Fifty Prospects in Fifty Days: #9 Cristian Pache and #8 Max Fried

OF Cristian Pache rounds third. (Photo: Andy Harris/OFR)

9. Cristian Pache, OF
Age: 19 | Bats: R
.281/.335/.343 | 98 wRC+ | 0 HR | 32 SB | 7.6% BB | 20.2% K
Current Assignment: Class A Rome
Acquired: International Amateur Free Agent – 2015
Midseason 2017 OFR Ranking: 18

Superlatives: Atlanta Braves Rome Position Player of the Year, South Atlantic League All-Star, Baseball America’s #5 Prospect in the South Atlantic League

History: Pache was a top international amateur free agent in the 2015 signing period, getting a reported $1.4 million bonus from Atlanta. Pache had a strong pro debut in 2016, hitting well in first the GCL and in Danville. Pache started and finished the season with Rome, and put on a season-long defensive clinic for outfielders. Offensively Pache started slowly, but progressed throughout the season, doing his best work in the final weeks of the season, hitting .317/.361/.366 over his final 25 games.

Offense: Pache has solid offensive tools that belay his relative lack of production. Pache shows good hands and bat-to-ball skills, and adapts well to experience, rarely getting out the same way twice from the same pitcher. Pache’s bat plane however showed too much groundball tendency to allow his potential plus raw power to play in games; in fact, his next professional home run will be his first. He does possess excellent speed, so he can squeak out some extra hits on the ground, but he should be able to produce more with slight adjustments and the continued filling out of his 6′-2″ frame. Pache is a raw baserunner, who should improve on his 72% stolen base percentage with experience.

Defense: Pache is arguably the most gifted defensive outfielder in Minor League Baseball, with fantastic range, good instincts, and a well above-average arm that helped him gun down 17 baserunners in the 2017. Quite frankly the only reason he didn’t have more assists is that baserunners simply stopped running on him. His defensive skills are major league caliber now.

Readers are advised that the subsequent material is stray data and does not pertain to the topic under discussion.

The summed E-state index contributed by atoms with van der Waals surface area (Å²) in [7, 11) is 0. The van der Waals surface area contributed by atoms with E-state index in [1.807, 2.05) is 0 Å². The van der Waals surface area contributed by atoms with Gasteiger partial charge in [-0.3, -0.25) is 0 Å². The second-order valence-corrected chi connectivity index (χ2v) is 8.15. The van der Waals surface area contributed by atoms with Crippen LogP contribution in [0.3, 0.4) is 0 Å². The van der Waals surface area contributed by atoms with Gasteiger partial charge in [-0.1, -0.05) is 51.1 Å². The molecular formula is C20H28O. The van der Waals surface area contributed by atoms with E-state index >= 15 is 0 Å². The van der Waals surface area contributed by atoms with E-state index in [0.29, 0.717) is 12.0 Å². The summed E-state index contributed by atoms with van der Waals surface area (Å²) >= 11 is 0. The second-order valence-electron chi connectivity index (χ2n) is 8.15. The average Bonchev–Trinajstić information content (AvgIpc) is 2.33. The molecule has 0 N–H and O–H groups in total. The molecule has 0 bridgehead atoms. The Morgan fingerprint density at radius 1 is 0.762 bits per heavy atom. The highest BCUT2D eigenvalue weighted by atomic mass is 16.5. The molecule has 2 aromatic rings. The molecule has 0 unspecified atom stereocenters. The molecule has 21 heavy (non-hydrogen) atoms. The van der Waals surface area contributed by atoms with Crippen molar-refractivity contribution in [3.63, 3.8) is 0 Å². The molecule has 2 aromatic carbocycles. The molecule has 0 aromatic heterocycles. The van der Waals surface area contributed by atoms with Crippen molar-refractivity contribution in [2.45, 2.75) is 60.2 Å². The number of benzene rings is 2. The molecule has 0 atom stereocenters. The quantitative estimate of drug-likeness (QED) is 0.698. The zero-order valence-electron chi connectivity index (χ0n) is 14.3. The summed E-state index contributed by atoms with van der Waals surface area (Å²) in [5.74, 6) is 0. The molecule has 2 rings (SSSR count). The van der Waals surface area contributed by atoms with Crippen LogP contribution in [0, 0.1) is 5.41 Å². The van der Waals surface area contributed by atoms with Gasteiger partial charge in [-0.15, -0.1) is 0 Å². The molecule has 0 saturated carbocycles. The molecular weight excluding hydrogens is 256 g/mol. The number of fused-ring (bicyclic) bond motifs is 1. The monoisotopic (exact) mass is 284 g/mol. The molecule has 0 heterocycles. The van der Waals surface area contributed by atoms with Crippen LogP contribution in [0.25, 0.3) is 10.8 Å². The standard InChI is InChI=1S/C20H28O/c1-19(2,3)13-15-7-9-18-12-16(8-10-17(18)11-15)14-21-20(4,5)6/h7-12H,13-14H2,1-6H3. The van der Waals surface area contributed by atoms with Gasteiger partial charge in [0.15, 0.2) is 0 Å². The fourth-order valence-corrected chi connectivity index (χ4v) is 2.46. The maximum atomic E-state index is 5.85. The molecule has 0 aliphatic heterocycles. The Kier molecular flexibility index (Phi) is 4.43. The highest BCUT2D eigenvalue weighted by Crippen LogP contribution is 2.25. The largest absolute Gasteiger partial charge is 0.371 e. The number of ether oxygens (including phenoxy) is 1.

What’s Next: More than any other top-10 Braves prospect, Pache’s ranking is dependent on projection. However, even if he doesn’t come close to converting his offensive tools to skills, his defensive talents give him a much higher floor than is typical for a toolsy, teenage outfield prospect from the lower minor leagues. At a minimum he could become an Ender Inciarte-style defensive wiz. If his power catches up with his hit tool, he could be much more. Look for him in high-A Florida for 2018.

Braves LHP Max Fried. (Photo: Scott Cunningham/Getty Images)

8. Max Fried, LHP
Age: 24 | Throws: L
5.54 ERA | 3.97 FIP | 21 G, 21 GS | 92.9 IP | 4.37 BB/9 | 8.84 K/9
Current Assignment: MLB – Atlanta
Acquired: Trade w/San Diego Padres – 2014
Midseason 2017 OFR Ranking: 15

Superlatives: Baseball America’s #19 Prospect in the Southern League, Arizona Fall League All-Star

History: A first round pick by the Padres in 2012, Fried was traded to the Braves in the Justin Upton trade late in 2014 while recovering from Tommy John surgery. Fried missed the entire 2015 season rehabbing, but joined the Rome rotation to begin the 2016 season, where he performed well after shaking some early season rust off. Fried was added to the 40-man roster that offseason and jumped up to AA Mississippi after an impressive spring training. After that, the wheels came off his season. On opening day, Fried had to come out of the game in the second inning with back spasms. After missing a turn in the rotation he returned, but started developing blister problems that caused severe command issues. By the end of June, Fried was sitting with a 6.63 ERA, allowing a .275/.369/.464 batting line against. The Braves shut him down for a month, and when he returned he was constrained to 50 pitches his first couple games, raising it to 60 on August 1. Fried was outstanding in these short stints, not allowing an earned run in any of them. That was enough for the Braves to call him up to Atlanta to see if he could help the big league club’s beleaguered bullpen.